The consequence is that since prices are discovered in a different way on each model, this creates many arbitrage opportunities between COB x AMM or even between two different AMMs.
It is interesting to notice that the only way for the price to move on an AMM is when a swap happens, therefore, arbitrageurs become the main force in helping the AMM keep the price close to all the other markets.
Note: some AMM protocols might allow users to add liquidity on only one side of the pool, and this might also change the pair price.
To conclude a profitable arbitrage transaction, speed is critical.
Your trades must be executed as fast as possible, or the opportunity might be gone.
This is the main reason that to execute an arbitrage strategy with Hummingbot you must have funds deposited on both exchanges or wallet so that you can do both buy and sell transactions at the same time.
When arbitraging between two COB exchanges, usually this isn’t an issue (except in extreme cases), because when you use Hummingbot, both orders are sent and executed almost instantaneously.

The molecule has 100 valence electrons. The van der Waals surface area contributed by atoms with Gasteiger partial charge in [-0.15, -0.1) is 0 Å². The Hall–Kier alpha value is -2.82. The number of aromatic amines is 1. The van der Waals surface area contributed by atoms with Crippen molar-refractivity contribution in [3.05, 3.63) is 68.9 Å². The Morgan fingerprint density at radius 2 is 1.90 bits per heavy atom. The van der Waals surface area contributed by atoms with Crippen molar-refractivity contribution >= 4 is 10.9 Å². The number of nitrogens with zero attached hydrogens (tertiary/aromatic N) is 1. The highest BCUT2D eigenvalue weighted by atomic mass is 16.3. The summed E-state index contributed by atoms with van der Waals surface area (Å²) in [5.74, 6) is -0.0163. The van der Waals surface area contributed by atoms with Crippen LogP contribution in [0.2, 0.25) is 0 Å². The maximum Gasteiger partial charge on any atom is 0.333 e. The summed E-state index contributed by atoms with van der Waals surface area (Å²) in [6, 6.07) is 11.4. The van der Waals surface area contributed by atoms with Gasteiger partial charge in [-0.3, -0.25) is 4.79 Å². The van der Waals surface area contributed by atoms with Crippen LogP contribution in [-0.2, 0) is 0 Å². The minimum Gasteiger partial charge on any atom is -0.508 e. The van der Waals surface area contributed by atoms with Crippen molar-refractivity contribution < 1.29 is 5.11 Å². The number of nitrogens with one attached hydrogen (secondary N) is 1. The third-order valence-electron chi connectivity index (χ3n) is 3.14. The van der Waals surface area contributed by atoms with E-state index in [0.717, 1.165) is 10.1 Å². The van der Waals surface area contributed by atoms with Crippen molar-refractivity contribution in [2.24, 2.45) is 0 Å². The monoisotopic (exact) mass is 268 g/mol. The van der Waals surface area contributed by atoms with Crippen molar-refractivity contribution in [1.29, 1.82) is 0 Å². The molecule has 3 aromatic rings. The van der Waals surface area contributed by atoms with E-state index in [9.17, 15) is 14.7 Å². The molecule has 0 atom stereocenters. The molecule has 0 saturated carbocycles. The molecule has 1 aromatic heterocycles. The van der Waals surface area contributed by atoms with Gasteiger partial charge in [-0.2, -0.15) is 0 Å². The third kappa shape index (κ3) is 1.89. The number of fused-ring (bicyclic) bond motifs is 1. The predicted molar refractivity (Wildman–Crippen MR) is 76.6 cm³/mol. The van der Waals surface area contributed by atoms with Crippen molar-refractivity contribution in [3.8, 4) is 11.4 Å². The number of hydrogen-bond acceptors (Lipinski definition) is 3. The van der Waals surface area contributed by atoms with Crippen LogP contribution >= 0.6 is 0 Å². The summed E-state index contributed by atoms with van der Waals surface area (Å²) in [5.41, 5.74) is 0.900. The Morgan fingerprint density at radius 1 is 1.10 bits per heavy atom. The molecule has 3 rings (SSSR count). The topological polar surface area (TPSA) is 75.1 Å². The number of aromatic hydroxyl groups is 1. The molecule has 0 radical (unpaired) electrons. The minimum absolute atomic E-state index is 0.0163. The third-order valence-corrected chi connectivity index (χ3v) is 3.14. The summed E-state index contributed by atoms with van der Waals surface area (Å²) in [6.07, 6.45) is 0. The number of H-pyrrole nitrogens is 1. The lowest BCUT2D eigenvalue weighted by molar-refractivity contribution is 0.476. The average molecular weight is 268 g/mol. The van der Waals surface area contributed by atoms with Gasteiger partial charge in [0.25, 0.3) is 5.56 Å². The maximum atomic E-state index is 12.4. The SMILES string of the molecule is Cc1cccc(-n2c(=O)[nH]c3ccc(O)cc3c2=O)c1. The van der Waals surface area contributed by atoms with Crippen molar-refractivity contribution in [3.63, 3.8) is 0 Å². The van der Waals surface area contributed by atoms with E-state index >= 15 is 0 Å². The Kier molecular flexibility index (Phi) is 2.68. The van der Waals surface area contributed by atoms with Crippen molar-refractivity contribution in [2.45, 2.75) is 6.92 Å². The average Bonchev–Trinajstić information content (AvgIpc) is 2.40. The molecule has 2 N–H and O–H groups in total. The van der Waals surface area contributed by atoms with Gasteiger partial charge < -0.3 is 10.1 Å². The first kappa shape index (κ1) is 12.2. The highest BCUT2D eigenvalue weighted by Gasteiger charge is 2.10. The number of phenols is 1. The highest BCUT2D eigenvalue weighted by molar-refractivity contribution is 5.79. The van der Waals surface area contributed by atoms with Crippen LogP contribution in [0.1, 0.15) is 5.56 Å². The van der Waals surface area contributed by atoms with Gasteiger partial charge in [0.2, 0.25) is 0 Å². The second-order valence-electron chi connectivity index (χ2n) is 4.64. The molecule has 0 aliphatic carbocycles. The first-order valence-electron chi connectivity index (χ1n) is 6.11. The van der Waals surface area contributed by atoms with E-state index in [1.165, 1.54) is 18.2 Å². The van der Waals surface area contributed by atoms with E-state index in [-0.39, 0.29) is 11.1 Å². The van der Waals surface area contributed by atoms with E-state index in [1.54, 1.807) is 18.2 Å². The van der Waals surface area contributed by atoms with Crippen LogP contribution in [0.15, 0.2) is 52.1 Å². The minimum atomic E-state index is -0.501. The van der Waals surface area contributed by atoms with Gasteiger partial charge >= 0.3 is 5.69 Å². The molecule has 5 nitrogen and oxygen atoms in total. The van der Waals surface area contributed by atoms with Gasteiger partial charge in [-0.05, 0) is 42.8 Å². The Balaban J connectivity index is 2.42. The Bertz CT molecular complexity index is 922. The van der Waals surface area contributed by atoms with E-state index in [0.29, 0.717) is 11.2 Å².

But when you are dealing with blockchain transactions, things work a bit differently.
On the Ethereum for example, every transaction participates in an auction, where the users compete to see who will pay more to have their transactions validated first.
If you set your gas price too high, your transaction will be processed faster, but you risk overpaying for it and increasing the cost of executing the arbitrage.
If you set your gas price too low, you will save on transaction costs, but you risk taking too long to complete the transaction and missing the profitable arbitrage opportunity.
Because of that, the arbitrageurs must always be looking for the best blockchain transaction price, balancing cost x speed.
For the Ethereum blockchain, a site like ETH Gas Station can help you estimate the ideal gas price you should use for your transactions, based on the average speed of past blockchain interactions.